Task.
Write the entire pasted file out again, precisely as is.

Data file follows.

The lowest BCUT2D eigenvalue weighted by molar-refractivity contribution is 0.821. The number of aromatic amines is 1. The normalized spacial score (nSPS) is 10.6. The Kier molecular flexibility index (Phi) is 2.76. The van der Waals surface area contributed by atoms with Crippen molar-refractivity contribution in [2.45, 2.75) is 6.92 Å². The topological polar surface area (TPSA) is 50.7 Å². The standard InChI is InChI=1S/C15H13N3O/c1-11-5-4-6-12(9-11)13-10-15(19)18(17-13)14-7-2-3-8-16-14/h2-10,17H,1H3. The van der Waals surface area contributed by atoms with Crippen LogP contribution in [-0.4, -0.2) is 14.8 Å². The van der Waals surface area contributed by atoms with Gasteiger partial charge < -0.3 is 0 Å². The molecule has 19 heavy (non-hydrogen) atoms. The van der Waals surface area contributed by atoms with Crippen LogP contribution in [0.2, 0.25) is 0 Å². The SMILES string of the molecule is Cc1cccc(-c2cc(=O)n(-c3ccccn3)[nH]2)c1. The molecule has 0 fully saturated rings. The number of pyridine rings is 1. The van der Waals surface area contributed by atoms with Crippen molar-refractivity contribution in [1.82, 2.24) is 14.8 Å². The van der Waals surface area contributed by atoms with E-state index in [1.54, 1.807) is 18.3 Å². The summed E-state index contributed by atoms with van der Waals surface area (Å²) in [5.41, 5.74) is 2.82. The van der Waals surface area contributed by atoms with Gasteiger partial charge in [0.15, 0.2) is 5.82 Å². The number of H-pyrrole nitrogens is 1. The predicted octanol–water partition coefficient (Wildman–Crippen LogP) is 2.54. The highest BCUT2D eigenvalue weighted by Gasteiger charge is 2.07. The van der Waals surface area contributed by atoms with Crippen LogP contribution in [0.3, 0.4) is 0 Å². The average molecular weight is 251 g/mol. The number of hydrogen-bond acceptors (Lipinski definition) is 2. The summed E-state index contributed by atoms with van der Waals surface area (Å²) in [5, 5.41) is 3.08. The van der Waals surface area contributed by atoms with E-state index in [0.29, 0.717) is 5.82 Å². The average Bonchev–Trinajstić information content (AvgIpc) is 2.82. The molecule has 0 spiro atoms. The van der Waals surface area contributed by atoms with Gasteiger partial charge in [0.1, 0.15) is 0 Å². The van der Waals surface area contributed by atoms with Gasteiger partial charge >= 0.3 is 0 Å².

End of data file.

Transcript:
The lowest BCUT2D eigenvalue weighted by molar-refractivity contribution is 0.821. The number of aromatic amines is 1. The normalized spacial score (nSPS) is 10.6. The Kier molecular flexibility index (Phi) is 2.76. The van der Waals surface area contributed by atoms with Crippen molar-refractivity contribution in [2.45, 2.75) is 6.92 Å². The topological polar surface area (TPSA) is 50.7 Å². The standard InChI is InChI=1S/C15H13N3O/c1-11-5-4-6-12(9-11)13-10-15(19)18(17-13)14-7-2-3-8-16-14/h2-10,17H,1H3. The van der Waals surface area contributed by atoms with Crippen LogP contribution in [-0.4, -0.2) is 14.8 Å². The van der Waals surface area contributed by atoms with Gasteiger partial charge < -0.3 is 0 Å². The molecule has 19 heavy (non-hydrogen) atoms. The van der Waals surface area contributed by atoms with Crippen LogP contribution in [0.2, 0.25) is 0 Å². The SMILES string of the molecule is Cc1cccc(-c2cc(=O)n(-c3ccccn3)[nH]2)c1. The molecule has 0 fully saturated rings. The number of pyridine rings is 1. The van der Waals surface area contributed by atoms with Crippen molar-refractivity contribution in [1.82, 2.24) is 14.8 Å². The van der Waals surface area contributed by atoms with E-state index in [1.54, 1.807) is 18.3 Å². The summed E-state index contributed by atoms with van der Waals surface area (Å²) in [5.41, 5.74) is 2.82. The van der Waals surface area contributed by atoms with Gasteiger partial charge in [0.15, 0.2) is 5.82 Å². The number of H-pyrrole nitrogens is 1. The predicted octanol–water partition coefficient (Wildman–Crippen LogP) is 2.54. The highest BCUT2D eigenvalue weighted by Gasteiger charge is 2.07. The van der Waals surface area contributed by atoms with Crippen LogP contribution in [0.3, 0.4) is 0 Å². The average molecular weight is 251 g/mol. The number of hydrogen-bond acceptors (Lipinski definition) is 2. The summed E-state index contributed by atoms with van der Waals surface area (Å²) in [5, 5.41) is 3.08. The van der Waals surface area contributed by atoms with E-state index in [0.29, 0.717) is 5.82 Å². The average Bonchev–Trinajstić information content (AvgIpc) is 2.82. The molecule has 0 spiro atoms. The van der Waals surface area contributed by atoms with Gasteiger partial charge in [0.1, 0.15) is 0 Å². The van der Waals surface area contributed by atoms with Gasteiger partial charge >= 0.3 is 0 Å².